Adopt Robust Processes, Controls and Audit Trails

To minimize the initiation of fraudulent activities, implement controls, such as the segregation of duties and setting limits on individual authorizations according to the person’s level of expertise. Put every transaction through a timely confirmation and reconciliation procedure to ensure any irregularities are addressed immediately. Finally, be sure to enable effective review and oversight procedures in order to maintain a clear audit trail for every transaction.

Educate Employees

Regular employee education sessions — throughout the entire organization — are essential. Such sessions promote adherence to internal processes and equip employees with the knowledge to identify various sources of fraud, such as BEC scams. When companies empower their employees with awareness and training, they can significantly decrease the risk of falling victim to fraud.

Positive Pay vs Reverse Positive Pay


Positive Pay vs. Reverse Positive Pay

Two fraud prevention services commonly offered by banks to help detect and prevent check fraud are positive pay and reverse positive pay. While both services verify the authenticity of checks before clearing them for payment, the difference between them lies in their approach.

Positive pay involves the company sending payment information (a list of issued checks) to the bank before distributing checks. The bank then matches the details of each check to the company’s records and pays only those that match; some services also verify the payee field. Any discrepancies are sent to the company for a decision on whether to pay or return the item, usually on the same day. If no decision is made, the bank defaults to either pay all or return all (of the exception items). To help the company make this decision quickly, most services provide online access to transaction data and check images.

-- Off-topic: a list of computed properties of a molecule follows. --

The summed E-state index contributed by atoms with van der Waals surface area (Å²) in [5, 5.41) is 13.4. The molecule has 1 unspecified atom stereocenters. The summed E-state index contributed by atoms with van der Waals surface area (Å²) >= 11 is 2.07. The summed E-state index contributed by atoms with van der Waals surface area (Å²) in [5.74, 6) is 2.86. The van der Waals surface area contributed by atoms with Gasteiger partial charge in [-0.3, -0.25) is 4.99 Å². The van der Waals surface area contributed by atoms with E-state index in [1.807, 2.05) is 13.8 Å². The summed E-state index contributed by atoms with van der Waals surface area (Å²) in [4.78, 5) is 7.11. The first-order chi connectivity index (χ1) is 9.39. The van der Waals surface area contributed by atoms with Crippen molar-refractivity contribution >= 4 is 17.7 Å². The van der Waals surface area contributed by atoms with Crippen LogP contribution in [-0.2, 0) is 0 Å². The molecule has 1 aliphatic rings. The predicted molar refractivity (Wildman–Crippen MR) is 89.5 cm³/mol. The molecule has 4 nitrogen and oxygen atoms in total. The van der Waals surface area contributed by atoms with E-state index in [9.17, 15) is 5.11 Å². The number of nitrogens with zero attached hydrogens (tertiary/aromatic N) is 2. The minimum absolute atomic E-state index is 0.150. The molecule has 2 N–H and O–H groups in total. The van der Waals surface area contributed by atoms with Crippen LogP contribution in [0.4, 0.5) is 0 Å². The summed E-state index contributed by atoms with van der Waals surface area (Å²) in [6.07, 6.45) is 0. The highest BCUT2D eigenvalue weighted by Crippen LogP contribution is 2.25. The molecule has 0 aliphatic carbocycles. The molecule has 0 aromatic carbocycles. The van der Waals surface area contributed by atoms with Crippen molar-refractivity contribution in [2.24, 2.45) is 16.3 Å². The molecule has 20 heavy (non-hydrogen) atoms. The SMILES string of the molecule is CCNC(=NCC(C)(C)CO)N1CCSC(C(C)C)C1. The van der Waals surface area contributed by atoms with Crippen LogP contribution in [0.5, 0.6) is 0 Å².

When dealing with ACH payments, the bank sends the company a list of ACH debits, i.e., requests for payment, and the company decides whether or not to authorize payment. Rules can be set up ahead of time to help automate the process, such as allowing debits up to a specified amount to be paid automatically. It is standard practice for positive pay services to operate on a batch basis; however, companies can also opt for teller positive pay, which allows tellers to process a real-time inquiry on checks, which helps prevent the cashing of fraudulent items.

There are two weaknesses with positive pay to be aware of:

  1. Positive pay does not safeguard against fraudulent endorsement, which is when a stolen check is endorsed and cashed by a third party without altering key details such as the amount or serial number. Because positive pay cannot differentiate between the original check and a copy, it pays the first presented check.
  2. Unique to the U.S., if the third party (e.g., a check-cashing center) can prove that it was a “holder in due course” at the time it accepted the check, they may be able to collect from the issuer of the check even though the check was fraudulent or altered.

With reverse positive pay, the bank sends a daily or intraday file to the company of checks presented for payment. The company then matches it with the issued check file and notifies the bank of any discrepancies. It is important to note two weaknesses of reverse positive pay: